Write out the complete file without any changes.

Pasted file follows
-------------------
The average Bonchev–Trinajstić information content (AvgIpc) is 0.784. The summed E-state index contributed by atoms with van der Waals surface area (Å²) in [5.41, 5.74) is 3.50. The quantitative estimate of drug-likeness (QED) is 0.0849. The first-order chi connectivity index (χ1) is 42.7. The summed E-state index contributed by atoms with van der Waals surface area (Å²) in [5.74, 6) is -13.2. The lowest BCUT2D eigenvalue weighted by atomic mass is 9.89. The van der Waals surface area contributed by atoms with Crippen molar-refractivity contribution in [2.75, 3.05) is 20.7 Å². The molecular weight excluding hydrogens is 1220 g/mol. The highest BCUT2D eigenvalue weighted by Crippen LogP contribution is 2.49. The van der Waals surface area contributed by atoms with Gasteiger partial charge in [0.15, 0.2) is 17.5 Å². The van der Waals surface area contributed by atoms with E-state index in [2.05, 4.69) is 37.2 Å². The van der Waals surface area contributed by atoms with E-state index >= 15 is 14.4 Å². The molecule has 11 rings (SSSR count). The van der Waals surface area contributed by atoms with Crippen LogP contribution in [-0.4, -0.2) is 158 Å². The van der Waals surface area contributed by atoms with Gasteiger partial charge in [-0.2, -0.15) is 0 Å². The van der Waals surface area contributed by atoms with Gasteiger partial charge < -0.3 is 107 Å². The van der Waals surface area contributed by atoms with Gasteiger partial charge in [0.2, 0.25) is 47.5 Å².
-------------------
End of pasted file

The average Bonchev–Trinajstić information content (AvgIpc) is 0.784. The summed E-state index contributed by atoms with van der Waals surface area (Å²) in [5.41, 5.74) is 3.50. The quantitative estimate of drug-likeness (QED) is 0.0849. The first-order chi connectivity index (χ1) is 42.7. The summed E-state index contributed by atoms with van der Waals surface area (Å²) in [5.74, 6) is -13.2. The lowest BCUT2D eigenvalue weighted by atomic mass is 9.89. The van der Waals surface area contributed by atoms with Crippen molar-refractivity contribution in [2.75, 3.05) is 20.7 Å². The molecular weight excluding hydrogens is 1220 g/mol. The highest BCUT2D eigenvalue weighted by Crippen LogP contribution is 2.49. The van der Waals surface area contributed by atoms with Gasteiger partial charge in [0.15, 0.2) is 17.5 Å². The van der Waals surface area contributed by atoms with E-state index in [2.05, 4.69) is 37.2 Å². The van der Waals surface area contributed by atoms with E-state index >= 15 is 14.4 Å². The molecule has 11 rings (SSSR count). The van der Waals surface area contributed by atoms with Crippen LogP contribution in [-0.4, -0.2) is 158 Å². The van der Waals surface area contributed by atoms with Gasteiger partial charge in [-0.2, -0.15) is 0 Å². The van der Waals surface area contributed by atoms with Gasteiger partial charge < -0.3 is 107 Å². The van der Waals surface area contributed by atoms with Gasteiger partial charge in [0.2, 0.25) is 47.5 Å².